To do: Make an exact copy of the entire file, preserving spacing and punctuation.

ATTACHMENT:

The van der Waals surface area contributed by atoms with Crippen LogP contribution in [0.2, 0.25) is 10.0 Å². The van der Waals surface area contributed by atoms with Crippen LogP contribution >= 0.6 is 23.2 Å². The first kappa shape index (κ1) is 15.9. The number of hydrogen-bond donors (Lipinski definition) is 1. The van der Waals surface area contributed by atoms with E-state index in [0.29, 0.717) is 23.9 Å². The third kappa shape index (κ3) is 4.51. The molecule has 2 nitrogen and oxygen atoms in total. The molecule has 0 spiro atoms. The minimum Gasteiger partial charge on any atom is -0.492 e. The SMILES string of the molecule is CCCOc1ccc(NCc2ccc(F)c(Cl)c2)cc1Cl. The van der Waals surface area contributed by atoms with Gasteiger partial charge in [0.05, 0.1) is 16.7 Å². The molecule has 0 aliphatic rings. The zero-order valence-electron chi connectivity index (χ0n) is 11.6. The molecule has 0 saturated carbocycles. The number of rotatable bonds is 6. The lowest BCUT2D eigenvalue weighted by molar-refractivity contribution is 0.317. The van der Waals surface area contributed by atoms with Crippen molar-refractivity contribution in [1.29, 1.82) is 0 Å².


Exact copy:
The van der Waals surface area contributed by atoms with Crippen LogP contribution in [0.2, 0.25) is 10.0 Å². The van der Waals surface area contributed by atoms with Crippen LogP contribution >= 0.6 is 23.2 Å². The first kappa shape index (κ1) is 15.9. The number of hydrogen-bond donors (Lipinski definition) is 1. The van der Waals surface area contributed by atoms with E-state index in [0.29, 0.717) is 23.9 Å². The third kappa shape index (κ3) is 4.51. The molecule has 2 nitrogen and oxygen atoms in total. The molecule has 0 spiro atoms. The minimum Gasteiger partial charge on any atom is -0.492 e. The SMILES string of the molecule is CCCOc1ccc(NCc2ccc(F)c(Cl)c2)cc1Cl. The van der Waals surface area contributed by atoms with Gasteiger partial charge in [0.05, 0.1) is 16.7 Å². The molecule has 0 aliphatic rings. The zero-order valence-electron chi connectivity index (χ0n) is 11.6. The molecule has 0 saturated carbocycles. The number of rotatable bonds is 6. The lowest BCUT2D eigenvalue weighted by molar-refractivity contribution is 0.317. The van der Waals surface area contributed by atoms with Crippen molar-refractivity contribution in [1.29, 1.82) is 0 Å².